Rachel He says we face competitive devaluation abroad and we ignore it at our peril.

Steven Well I'm sorry, it's truly ludicrous, and fundamentally it is a snake oil salesman solution, and Parker was called on the left this week by his own supporters on the left, who said what he's arguing for, is he's sitting in front of exporters and saying I want to make life easier for you, and then he's turning around to New Zealanders and saying it will have no impact on you. And fundamentally that is not the case, it's dishonest and you can't say it.

Rachel Sure, where is your growth going to come from then? What do you say to the people of Kawerau, the 100 who've lost their jobs and say what are you going to do for work before Christmas?

Steven Well there's fantastic opportunities for growth in this country and we are seeing …

Rachel Kawerau – those 100 people.

Steven Just let me come to Kawerau in a second. You asked where's the growth coming from, and I think it's important that I answer your question. The growth is going to come from a range of industries and it is coming, so we're having a very good run in food and beverage and that will continue because ultimately the world needs more food. It will go up and down, but it will be very important. We also have opportunities in the resources area, and I think it is important that we actually take the challenge of adjusting the Resource Management Act to provide those opportunities. So we have a potential loss of jobs in Spring Creek, but we also have Bathurst Resources up the road, very keen to hire…

Rachel Spent $250 million and still can't step up the mine.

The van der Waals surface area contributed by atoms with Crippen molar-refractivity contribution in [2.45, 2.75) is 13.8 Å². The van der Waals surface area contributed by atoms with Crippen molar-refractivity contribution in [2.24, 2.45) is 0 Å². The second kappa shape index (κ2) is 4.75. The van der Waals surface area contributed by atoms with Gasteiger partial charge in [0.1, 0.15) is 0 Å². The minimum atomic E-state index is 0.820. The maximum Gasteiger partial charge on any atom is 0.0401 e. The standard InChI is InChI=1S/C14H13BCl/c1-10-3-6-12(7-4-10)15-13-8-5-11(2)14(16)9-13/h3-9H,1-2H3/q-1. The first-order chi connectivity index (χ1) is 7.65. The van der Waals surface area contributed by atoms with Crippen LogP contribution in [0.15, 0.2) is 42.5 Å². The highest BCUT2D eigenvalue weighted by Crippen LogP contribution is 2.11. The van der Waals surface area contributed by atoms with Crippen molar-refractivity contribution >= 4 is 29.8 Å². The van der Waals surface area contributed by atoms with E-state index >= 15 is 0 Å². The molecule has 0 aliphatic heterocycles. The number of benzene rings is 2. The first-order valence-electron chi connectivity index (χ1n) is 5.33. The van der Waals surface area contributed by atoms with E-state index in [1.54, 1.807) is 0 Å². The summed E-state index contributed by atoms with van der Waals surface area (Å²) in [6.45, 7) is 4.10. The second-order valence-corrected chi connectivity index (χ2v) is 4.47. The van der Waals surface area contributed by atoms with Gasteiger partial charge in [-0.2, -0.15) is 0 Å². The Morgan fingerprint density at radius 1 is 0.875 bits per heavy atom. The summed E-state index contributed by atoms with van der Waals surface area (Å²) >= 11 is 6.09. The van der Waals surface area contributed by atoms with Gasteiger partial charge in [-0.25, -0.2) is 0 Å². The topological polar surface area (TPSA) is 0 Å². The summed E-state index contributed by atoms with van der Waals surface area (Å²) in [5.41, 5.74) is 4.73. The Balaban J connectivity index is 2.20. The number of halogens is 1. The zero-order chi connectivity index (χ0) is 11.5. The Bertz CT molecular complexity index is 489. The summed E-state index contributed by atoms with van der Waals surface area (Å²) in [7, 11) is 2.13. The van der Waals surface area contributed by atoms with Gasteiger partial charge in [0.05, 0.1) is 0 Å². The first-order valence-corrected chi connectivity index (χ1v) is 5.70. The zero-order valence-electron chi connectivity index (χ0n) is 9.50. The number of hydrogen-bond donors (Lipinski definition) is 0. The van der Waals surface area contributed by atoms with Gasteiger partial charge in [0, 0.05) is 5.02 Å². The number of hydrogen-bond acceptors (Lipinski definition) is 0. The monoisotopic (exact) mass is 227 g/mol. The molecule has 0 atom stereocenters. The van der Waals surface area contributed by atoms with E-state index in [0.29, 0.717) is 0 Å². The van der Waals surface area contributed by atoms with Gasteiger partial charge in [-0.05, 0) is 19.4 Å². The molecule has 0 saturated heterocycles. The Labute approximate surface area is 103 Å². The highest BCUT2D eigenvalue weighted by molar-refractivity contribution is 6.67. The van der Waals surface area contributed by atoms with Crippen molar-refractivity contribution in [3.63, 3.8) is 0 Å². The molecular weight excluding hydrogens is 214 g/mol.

Steven What I would like to see from the unions for example who are supporting these workers, that they turn around and say to their friends in the Labour Party, stop opposing RMA changes because RMA changes are very important to give these extractive industries the opportunity to succeed. Now if they're serious about jobs and I believe they are, I believe they're focused on it, then they should actually sit down with the Labour Party, also publicly that they support the government's RMA changes to give firms the opportunity to invest more in businesses in New Zealand.

Rachel Sure, but we also know that this week environmentalists have lodged more appeals.

Steven Well that’s right. I'd like to hear more from the unions out in favour against the environmentalists because actually you can't – you can't just say we want jobs, and by the way we'll keep …

Rachel Sure, but we've heard both from yourself on this programme and also Phil Heatley saying we're doing things for the RMA, we're not seeing anything, there's nothing concrete, there's nothing tangible.

Steven Well just wait a few weeks, but there is definitely, the changes are happening. But it's not just about the legal changes either, it's about how welcoming we are for those sorts of opportunities, and fundamentally we need to be more welcoming if we want to have those opportunities in those industries. Now in other industries we can move ahead but in those industries we have got a number of people who are working in resource based industries, we need to be more welcoming, more encouraging, and more understanding of the fact that you can't argue for jobs, and then turn around and oppose the opportunity for those jobs to be created. Now Kawerau's a wonderful resource base. It has the forestry industry…